Review of Twisted Wheel's second album, 'Do It Again'.


'Do It Again' is Twisted Wheel's second album.  It's been almost four years since the band first signed to Columbia and over three since the release of their debut.  In today's climate, that's quite a while to still be going in the industry, still selling out gigs, touring and able to produce new music. 

It's obvious from the get-go and 'Poppi Love', breaking free of the cumbersome dated machinery of music marketing was in favour of better music. I'm three songs deep in and I can recognise lead singer Jonny Brown's lacerating vocals but the scope and the  confident instrumentation is new.  Twisted Wheel's eponymous debut album was marketed as yet another anoraked Manc 'ladrock' band, a label which damaged the band in more ways than one.  Jonny's fury at loss of creative control clashed with the more compliant members leading to the band's implosion in 2010.  The 'new' band (Eoghan Clifford - Johnny Squire's stepson -, Stephen Evans and Jonny) emerge as a clearer, more musically intelligent and explosive unit.  Brown's voice and lyrics can finally be heard on the self-financed album produced by Tim Hampton at Chapel Studios in Lincolnshire.

 From upbeat odes to the perilous call of 'Poppi Love', simple sweet rocking melodies of 'Honeygirl' and the infectious 'Ride' the trademark stark emotional architecture is finally fleshed out with thumping toms, guitars which are voices, articulating sounds (instead of clichés), exploring a song in a way rock surely doesn't do anymore.  Evans and Brown's guitar work is more artistry than technique here as it becomes impossible to pick out if it's one or two. Brown's voice, a snarl between Strummer and Bowie, fits the tom-driven beast of 'UK Blues' , a call to riot and a song penned two years ago, painfully prescient.  'Postman' stomps and smashes its way through the small-minded fascism of parochial authority before exploding into something far more beautiful and harmonious. Indeed, this is what Twisted Wheel seems best at: building cathedrals of sound and structure which they ecstatically inhabit -then destroy. Yet the  lighter-waving thoughtful ballads are still there, packing  observational poetry and wit with 'Double Yellow Lines' a step further than 'Strife'..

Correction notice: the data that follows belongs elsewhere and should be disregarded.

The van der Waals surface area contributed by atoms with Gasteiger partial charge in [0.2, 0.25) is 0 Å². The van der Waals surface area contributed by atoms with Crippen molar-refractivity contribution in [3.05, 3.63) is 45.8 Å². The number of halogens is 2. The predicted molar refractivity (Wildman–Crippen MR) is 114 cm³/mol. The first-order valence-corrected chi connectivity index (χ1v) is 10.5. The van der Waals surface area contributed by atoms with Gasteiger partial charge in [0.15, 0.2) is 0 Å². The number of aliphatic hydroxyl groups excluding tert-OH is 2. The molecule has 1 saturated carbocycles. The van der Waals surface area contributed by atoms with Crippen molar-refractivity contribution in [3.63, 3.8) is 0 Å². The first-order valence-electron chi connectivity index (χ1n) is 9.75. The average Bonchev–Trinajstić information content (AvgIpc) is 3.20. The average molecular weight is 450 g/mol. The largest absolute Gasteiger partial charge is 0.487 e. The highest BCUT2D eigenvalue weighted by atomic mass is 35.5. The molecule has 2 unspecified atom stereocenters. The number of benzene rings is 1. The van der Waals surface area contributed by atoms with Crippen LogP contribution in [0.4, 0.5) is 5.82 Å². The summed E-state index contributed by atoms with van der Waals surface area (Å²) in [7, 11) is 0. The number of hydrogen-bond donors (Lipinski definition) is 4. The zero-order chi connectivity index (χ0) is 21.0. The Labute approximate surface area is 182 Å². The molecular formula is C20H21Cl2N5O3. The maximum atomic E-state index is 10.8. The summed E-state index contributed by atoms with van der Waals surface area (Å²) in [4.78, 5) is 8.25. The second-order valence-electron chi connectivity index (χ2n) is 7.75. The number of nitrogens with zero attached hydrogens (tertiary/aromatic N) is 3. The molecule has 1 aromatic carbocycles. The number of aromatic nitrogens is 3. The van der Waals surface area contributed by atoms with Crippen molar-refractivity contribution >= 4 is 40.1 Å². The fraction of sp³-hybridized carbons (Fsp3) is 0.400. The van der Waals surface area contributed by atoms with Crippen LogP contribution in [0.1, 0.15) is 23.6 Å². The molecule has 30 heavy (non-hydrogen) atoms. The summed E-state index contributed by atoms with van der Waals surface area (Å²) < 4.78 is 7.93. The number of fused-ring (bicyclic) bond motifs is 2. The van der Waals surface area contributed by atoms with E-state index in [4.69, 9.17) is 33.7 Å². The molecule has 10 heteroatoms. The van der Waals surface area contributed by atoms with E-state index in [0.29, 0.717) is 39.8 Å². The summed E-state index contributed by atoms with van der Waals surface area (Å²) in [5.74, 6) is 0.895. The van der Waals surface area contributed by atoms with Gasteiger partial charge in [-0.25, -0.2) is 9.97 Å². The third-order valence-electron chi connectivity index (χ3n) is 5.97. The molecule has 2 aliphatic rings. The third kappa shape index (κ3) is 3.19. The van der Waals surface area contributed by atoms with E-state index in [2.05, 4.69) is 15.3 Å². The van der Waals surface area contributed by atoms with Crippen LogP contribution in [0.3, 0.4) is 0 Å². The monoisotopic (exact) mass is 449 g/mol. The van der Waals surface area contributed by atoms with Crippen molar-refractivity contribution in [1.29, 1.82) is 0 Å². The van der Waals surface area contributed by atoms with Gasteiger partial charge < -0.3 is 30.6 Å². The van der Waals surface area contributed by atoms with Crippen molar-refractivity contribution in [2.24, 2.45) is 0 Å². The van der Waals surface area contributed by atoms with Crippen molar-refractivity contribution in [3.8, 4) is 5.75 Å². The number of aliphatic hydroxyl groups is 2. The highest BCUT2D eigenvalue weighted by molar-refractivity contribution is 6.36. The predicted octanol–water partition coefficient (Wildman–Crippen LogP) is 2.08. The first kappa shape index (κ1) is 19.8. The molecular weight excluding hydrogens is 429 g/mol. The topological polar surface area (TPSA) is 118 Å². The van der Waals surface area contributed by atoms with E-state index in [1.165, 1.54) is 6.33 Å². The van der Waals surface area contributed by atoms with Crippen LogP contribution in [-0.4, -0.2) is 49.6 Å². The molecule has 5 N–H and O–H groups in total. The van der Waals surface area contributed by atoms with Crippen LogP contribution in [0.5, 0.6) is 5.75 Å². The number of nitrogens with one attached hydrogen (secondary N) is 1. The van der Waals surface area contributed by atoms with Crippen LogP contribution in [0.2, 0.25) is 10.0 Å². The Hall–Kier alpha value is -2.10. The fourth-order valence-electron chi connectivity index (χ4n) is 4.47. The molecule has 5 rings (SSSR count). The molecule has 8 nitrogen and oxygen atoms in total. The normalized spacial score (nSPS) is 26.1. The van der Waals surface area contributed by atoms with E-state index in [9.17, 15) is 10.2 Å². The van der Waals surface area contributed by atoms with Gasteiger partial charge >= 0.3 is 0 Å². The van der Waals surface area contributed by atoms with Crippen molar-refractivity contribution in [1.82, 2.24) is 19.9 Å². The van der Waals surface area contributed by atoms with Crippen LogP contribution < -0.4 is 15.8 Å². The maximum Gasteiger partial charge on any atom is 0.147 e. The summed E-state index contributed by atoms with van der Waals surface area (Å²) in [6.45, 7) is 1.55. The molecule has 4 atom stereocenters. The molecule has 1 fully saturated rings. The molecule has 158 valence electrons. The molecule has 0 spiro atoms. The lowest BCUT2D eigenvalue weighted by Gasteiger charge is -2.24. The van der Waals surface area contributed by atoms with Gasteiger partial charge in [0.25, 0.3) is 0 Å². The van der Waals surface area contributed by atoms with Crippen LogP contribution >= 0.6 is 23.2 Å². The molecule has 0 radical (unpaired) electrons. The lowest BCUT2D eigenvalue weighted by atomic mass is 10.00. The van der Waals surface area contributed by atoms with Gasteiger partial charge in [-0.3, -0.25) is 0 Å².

Twisted Wheel seems itself to be one lean machine with nothing superfluous or flapping around 'just to be there' yet the texture is of a production rather than some retro-acoustic sound.  This is sound I'm experiencing. 'Bored' is a bouncy bang of a song which surprises with its irrepressible swooping chorus while 'Merry-go-round' creates the surreal living metaphor of pleasuredom at its worst.  The staccato guitars and bare, sky-scraping chasms of feeling  resonate with a recognisable Britain in all its pre-apocalyptic ache.

 But it's the title track for me which nails it .  This is Twisted Wheel flat out, pedal to the floor, 110mph in today's 30 zone, double-parked congested town centre, screaming its magnificence and unattainable power amidst genres and marketing expectations.  It's the constant roaring instrumentals. Gasping as it hurtles  from one extreme to the next, you're left whiplashed worse than after the Pepsi Max, dribbling your desire: 'Do it Again'!

 The pleasure of this album is from the obvious exaltation in resurrecting a machine.  The same way the T-Birds felt with their Greased Lightning, we witness Twisted Wheel, feral as ever but this time, cleverer.   It is pure joy,  a raw rush of melody and sound that just gets inside you.  Twisted Wheel are the band having the most fun building the sepulchre to this resurrection of sound before smashing it up - until  the sound becomes the sepulchre itself.

 That's why they can 'Do It Again'.